You may have noticed the plethora of blogs and articles recently on the concept of “digital platform.” Setting aside semantics and current hype, I believe this architecture paradigm is very well suited for the health industry.
Most health delivery organisations, such as hospitals, typically have a disparate and aging technology landscape. The political climate, failure of large health IT programs and budget cuts are all contributing to cautious spending and a limited appetite for large and risky projects. In the context of an aging population, costs are increasing and we are witnessing questionable health outcomes for patients. Can technology help these organisations?
Although the answer to this question is much broader than technology (i.e. new models of care, redesigned IT operating model, culture, leadership, etc.), the implementation of a new digital health platform will provide a new set of capabilities, allowing the organisation to get more out of its existing technology assets. This means that smaller incremental investments can be made to create shorter time-to-value, allowing CIOs and IT managers to build credibility within the organisation. Successful implementation of technology will deliver the value required by patients and staff.
The Shift to Digital Health
To provide a summary view of what we mean by a “digital health platform,” below is an extract from one of our thought-provoking leadership papers, The Shift to Digital Health and the Era of Healthcare 3.0:
Healthcare 3.0 delivers the next wave of productivity gains in healthcare delivery. It is not coming just from the delivery of information but also from the cross-linked aggregation of a more complete information corpus that understands the context of a transaction and therefore provides the critical information that is necessary to fulfil the obligation.
At the heart of this productivity gain is just-in-time information delivery. This is why many health systems are moving to hybrid clouds and have chosen platforms that naturally have better information-access properties. Despite the disruption to their environments, firms are implementing these platforms because they can cut latency to end clients, minimising the time it takes to get interaction and collaboration moving. They also offer an elastic capability to scale up and down with demand. And they bring rich information together cheaply and deliver it cheaply to an end user. These clouds are providing business advantages not only in their operating cost, but also in their operating model, very close to the end user. Networks and data centres are beginning this shift because it enables users to employ data inside and outside of an organisation to derive maximum value from the information supply chain.
From a technology perspective, the vision for digital health is made possible by a layered series of systems that collect, filter, analyse, link and present data in a growing degree of refinement and value. IT infrastructure is essential to creating a clinically integrated network to improve population health. Following years of investment in advanced EHR applications and related technologies, healthcare organisations now have the potential to capitalise on these assets and accelerate key business and clinical transformations.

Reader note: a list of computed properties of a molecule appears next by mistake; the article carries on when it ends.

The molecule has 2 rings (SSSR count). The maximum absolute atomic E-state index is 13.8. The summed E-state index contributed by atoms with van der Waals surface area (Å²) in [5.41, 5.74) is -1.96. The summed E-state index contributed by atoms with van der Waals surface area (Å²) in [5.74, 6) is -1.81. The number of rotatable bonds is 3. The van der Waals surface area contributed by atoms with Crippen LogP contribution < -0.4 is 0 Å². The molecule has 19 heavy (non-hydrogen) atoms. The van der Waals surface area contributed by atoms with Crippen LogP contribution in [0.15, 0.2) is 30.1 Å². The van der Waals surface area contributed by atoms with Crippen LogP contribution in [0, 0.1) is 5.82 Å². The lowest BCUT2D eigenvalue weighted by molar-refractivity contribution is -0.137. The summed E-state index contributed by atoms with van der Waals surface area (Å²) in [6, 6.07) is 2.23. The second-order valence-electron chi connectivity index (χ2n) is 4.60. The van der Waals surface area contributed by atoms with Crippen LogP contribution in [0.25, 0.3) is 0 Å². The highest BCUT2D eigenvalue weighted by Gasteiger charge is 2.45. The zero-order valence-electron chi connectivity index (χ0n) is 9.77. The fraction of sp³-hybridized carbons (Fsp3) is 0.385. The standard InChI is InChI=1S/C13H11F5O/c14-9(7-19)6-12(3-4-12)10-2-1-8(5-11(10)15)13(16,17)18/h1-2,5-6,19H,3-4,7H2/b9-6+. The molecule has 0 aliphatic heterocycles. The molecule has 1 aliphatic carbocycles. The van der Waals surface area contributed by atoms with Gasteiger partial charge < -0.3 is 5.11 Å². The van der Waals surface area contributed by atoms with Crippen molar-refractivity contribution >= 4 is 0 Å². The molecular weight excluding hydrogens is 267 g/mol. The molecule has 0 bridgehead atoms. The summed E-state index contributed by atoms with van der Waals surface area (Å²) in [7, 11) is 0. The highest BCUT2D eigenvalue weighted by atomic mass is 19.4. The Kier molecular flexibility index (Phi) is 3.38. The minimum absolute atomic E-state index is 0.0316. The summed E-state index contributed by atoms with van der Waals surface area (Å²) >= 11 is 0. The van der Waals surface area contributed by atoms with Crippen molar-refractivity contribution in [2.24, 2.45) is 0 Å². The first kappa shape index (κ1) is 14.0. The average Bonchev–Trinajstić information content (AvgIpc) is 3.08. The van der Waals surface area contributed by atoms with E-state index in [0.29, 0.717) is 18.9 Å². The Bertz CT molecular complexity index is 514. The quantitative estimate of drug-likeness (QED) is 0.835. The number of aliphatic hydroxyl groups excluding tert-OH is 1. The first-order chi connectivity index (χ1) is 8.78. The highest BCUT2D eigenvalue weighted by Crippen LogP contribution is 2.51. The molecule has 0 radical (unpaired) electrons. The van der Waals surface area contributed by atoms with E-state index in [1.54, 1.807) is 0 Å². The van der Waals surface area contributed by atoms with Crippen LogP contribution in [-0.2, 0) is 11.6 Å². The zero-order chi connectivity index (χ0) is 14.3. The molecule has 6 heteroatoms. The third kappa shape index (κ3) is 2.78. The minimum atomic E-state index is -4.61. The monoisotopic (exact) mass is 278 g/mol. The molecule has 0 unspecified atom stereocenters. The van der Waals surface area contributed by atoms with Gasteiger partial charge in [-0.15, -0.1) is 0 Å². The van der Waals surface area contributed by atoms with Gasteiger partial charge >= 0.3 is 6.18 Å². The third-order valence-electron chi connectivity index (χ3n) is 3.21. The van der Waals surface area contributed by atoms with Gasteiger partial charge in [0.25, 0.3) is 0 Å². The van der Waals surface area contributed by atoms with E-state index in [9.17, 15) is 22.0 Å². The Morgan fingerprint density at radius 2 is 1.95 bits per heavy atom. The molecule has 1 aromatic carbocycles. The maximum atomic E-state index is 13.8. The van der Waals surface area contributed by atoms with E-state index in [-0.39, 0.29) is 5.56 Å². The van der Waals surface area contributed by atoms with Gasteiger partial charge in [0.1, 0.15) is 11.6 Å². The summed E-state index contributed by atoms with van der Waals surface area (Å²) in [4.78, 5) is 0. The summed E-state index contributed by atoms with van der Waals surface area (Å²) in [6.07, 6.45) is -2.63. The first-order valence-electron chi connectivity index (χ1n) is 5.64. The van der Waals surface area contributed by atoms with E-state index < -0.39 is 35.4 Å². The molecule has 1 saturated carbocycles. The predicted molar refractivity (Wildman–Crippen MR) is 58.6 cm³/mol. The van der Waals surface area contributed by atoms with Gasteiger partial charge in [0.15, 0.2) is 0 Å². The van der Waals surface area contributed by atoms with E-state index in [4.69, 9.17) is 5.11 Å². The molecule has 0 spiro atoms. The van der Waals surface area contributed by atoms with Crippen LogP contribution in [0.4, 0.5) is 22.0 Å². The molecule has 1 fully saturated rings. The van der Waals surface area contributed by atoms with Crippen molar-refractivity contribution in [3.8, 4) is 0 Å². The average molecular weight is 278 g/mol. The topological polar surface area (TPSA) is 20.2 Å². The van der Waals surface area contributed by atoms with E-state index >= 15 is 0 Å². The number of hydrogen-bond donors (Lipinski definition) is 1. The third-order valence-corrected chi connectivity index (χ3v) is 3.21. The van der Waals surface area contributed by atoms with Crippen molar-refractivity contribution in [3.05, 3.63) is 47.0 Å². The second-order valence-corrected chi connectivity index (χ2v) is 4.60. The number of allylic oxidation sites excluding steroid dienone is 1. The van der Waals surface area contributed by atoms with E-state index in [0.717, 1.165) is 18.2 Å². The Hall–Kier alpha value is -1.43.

To achieve this, though, they need to optimise the e-health systems and services available to them:
At the lowest level reside Systems of Record. These systems are responsible for integrating structured and unstructured datasets from multiple sources. Feeds to upstream systems are augmented with an API marketplace that can be semantically linked and can curate data for upstream value. Systems of Insight, fed with data from systems of record, provide a surveillance capability that recognises patterns in population data and care management characteristics. These systems can identify impending high-risk clinical events, gaps in care coordination or noncompliant patient situations.
At the highest level lie Systems of Engagement. This layer describes a large portfolio of clinical and business process services that support patients, providers and care coordinators via integrated and collaborative services.
The Digital Future
Regulatory pressure, new technologies and patient expectations are pushing healthcare providers toward systems and models that provide convenience and improved care for less. Organisations need to respond to new rules of engagement with new IT paradigms. Digital health promises to improve health outcomes and reduce the overall cost of care. While the transition requires an investment in new technologies and ways of doing business, the supporting technologies, systems and methods are rapidly maturing, growing in power and falling in cost.
By applying relevant technology and automation to every aspect of healthcare management, provider and payer organisations will be able to deliver high-quality care to patients in an efficient and sustainable manner. As a result, the transition from volume to value will be smoother and have a much better chance of yielding the results all healthcare providers desire for their patients and their practices.
For more information and to download the full paper, visit csc.com/power-forward-anz/health.
David Pare is Chief Technology Officer, Healthcare & Life Sciences. David is an innovative thinker with 20 years of experience in technology management consulting, helping organisations through their digital transformation. Using a structured approach to innovation, David uses a mix of design, integrative thinking and strategy to help organisations be more creative in defining their strategy. Having spent over a decade in the digital health industry, David is also the HISA State chair for WA and he is heavily involved in the digital health community in Australia.